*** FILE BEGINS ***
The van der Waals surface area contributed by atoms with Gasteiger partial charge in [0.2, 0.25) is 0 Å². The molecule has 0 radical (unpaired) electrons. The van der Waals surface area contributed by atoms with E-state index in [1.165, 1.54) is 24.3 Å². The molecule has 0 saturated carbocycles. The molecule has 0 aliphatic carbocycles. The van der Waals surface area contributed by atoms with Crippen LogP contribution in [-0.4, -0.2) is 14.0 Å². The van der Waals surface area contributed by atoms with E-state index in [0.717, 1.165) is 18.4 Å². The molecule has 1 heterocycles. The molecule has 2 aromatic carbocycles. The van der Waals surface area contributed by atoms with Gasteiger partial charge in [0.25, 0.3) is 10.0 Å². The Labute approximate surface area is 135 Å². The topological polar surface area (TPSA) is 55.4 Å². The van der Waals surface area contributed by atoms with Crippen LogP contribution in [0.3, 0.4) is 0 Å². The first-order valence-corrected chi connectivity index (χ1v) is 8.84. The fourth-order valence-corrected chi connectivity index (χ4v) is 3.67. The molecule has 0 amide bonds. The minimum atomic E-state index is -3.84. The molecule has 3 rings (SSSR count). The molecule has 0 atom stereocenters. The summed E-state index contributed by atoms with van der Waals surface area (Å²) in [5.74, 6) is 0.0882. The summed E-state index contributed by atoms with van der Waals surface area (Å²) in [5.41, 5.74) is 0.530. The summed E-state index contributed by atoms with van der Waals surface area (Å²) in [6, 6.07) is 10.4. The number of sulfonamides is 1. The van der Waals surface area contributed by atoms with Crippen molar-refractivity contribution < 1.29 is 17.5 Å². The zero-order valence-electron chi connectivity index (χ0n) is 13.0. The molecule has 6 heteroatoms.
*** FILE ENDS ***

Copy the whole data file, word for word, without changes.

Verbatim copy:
The van der Waals surface area contributed by atoms with Gasteiger partial charge in [0.2, 0.25) is 0 Å². The molecule has 0 radical (unpaired) electrons. The van der Waals surface area contributed by atoms with E-state index in [1.165, 1.54) is 24.3 Å². The molecule has 0 saturated carbocycles. The molecule has 0 aliphatic carbocycles. The van der Waals surface area contributed by atoms with Crippen LogP contribution in [-0.4, -0.2) is 14.0 Å². The van der Waals surface area contributed by atoms with E-state index in [0.717, 1.165) is 18.4 Å². The molecule has 1 heterocycles. The molecule has 2 aromatic carbocycles. The van der Waals surface area contributed by atoms with Gasteiger partial charge in [0.25, 0.3) is 10.0 Å². The Labute approximate surface area is 135 Å². The topological polar surface area (TPSA) is 55.4 Å². The van der Waals surface area contributed by atoms with Crippen LogP contribution in [0.3, 0.4) is 0 Å². The first-order valence-corrected chi connectivity index (χ1v) is 8.84. The fourth-order valence-corrected chi connectivity index (χ4v) is 3.67. The molecule has 0 amide bonds. The minimum atomic E-state index is -3.84. The molecule has 3 rings (SSSR count). The molecule has 0 atom stereocenters. The summed E-state index contributed by atoms with van der Waals surface area (Å²) in [5.74, 6) is 0.0882. The summed E-state index contributed by atoms with van der Waals surface area (Å²) in [5.41, 5.74) is 0.530. The summed E-state index contributed by atoms with van der Waals surface area (Å²) in [6, 6.07) is 10.4. The number of sulfonamides is 1. The van der Waals surface area contributed by atoms with Crippen molar-refractivity contribution < 1.29 is 17.5 Å². The zero-order valence-electron chi connectivity index (χ0n) is 13.0. The molecule has 6 heteroatoms.